Surrender and let it in. Observe the feeling in your mind and body without labelling or judging it. If you let it in – for me the feeling then often seems to physically locate itself to the middle of my chest – and just observe it for maybe a minute or two something wonderful happens. The feeling just vanishes. And your mind stops putting in new energy into the problem.

Acceptance is a pretty powerful stuff. You may be surprised at how this simple thing can change how you think, feel and live.

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{ 11 comments }

barret October 17, 2007 at 6:34 pm

thanks for the “loser talk”…

Trula October 18, 2007 at 1:38 am

Surrender and let it in. Observe the feeling in your mind and body without labelling or judging it.

Ooooooh, that is very good advice! I need to practice this more myself.

Martin Wildam October 18, 2007 at 9:50 am

I would like to add something to your practical method to learn acceptance: When you let the feeling in it is also a good thing to name the feeling when you have let it in. For example “Fear of loosing my job”. This helps me usually to identify similar feelings and then I can choose trying to identify the root problem why those feelings rise up. When I named the feeling and it does not go away itself I think of putting it aside tenderly.

When putting negative feelings aside is difficult for you, thinking of the GTD “actionable” strategy may help: If there is a possible next action according to the experience you made when the negative feeling came up then DO IT otherwise acceptance is easier because you are conscious that there is nothing to do about the issue.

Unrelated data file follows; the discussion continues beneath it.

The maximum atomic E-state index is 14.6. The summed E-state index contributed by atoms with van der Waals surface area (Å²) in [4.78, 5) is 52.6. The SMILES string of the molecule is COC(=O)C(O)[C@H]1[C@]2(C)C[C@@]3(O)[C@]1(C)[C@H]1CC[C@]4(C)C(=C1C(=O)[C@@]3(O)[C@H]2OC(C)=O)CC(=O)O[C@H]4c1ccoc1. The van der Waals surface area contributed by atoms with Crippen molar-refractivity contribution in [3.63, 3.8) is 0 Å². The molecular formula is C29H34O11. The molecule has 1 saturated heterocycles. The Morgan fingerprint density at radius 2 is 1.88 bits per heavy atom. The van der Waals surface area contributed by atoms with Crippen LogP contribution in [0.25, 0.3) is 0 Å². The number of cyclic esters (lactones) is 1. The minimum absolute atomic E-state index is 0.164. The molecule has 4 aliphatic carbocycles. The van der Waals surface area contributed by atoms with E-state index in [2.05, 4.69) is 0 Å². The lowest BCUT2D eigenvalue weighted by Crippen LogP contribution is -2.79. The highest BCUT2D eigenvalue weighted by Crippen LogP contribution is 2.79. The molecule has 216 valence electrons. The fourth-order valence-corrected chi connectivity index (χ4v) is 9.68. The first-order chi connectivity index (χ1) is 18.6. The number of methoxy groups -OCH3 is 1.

Amrit Hallan - Lifeonomy October 18, 2007 at 10:56 am

Great thoughts on the importance of acceptance. Acceptance is the first step to words a solution. When we accept that there is a problem and when we accept that, that problem is causing us great distress we are in a better position to deal with that problem. It is just like knowing the enemy in order to destroy it.

Kacper October 18, 2007 at 4:18 pm

Hello.

In my case, I have impression that I quite often accept a problem, but this doesn’t remove too much fear or stress. But on the other hand, this stress very often helps me to get more mobilization and motivation in finding solution.

Inspiring post for me. Thanks and greetings.
Kacper

Ravi Vora October 18, 2007 at 10:49 pm

Instead of simply “accepting,” I like to think of it as “letting it roll off your back.” Forget about it and move on. If you don’t dwell on the negative, it can’t affect you.

Thomas October 19, 2007 at 1:39 pm

This post reminds me of this post:
http://www.jamesbrausch.com/?p=58

Henrik Edberg October 19, 2007 at 4:17 pm

Thanks for all your different insights on acceptance. I really appreciate them.

Melanie Painter November 6, 2007 at 3:08 pm

Good advice, what you resist does indeed persist so acceptance is a great step in actually letting go of something, if you keep on brushing fear, grief or other uncomfortable emotions under the carpet, they will rise up to bite you on the ass! Sometimes it’s natural to feel scared, especially if you’re stepping out of your comfort zone, so acceptance and kindness to yourself is key. As ever, inspiring reading.

Sudhir November 26, 2008 at 8:35 am

Hi, very good article. Yes accepting a problem, should rather call it a challenege or a ISSUE makes it far more easier to focus on the solution. What you resist will persist as Robin Sharma has put it in his book & its true. When we stop resisting & accept the issue,60% of the time we find solution has been right there staring in the face. Resisting just uses up lot of energy & tangles up the mind in just coming up with unproductive thought pattern which further causes anxeity & fear.
Thank you again for the article.

Maggie A October 19, 2009 at 4:36 pm

I would like to say thank you, for i found this article very useful and comforting and the lovely comments as well.
” What you resist, persist”.
Very true indeed, we should all keep this in mind when facing negative emotions.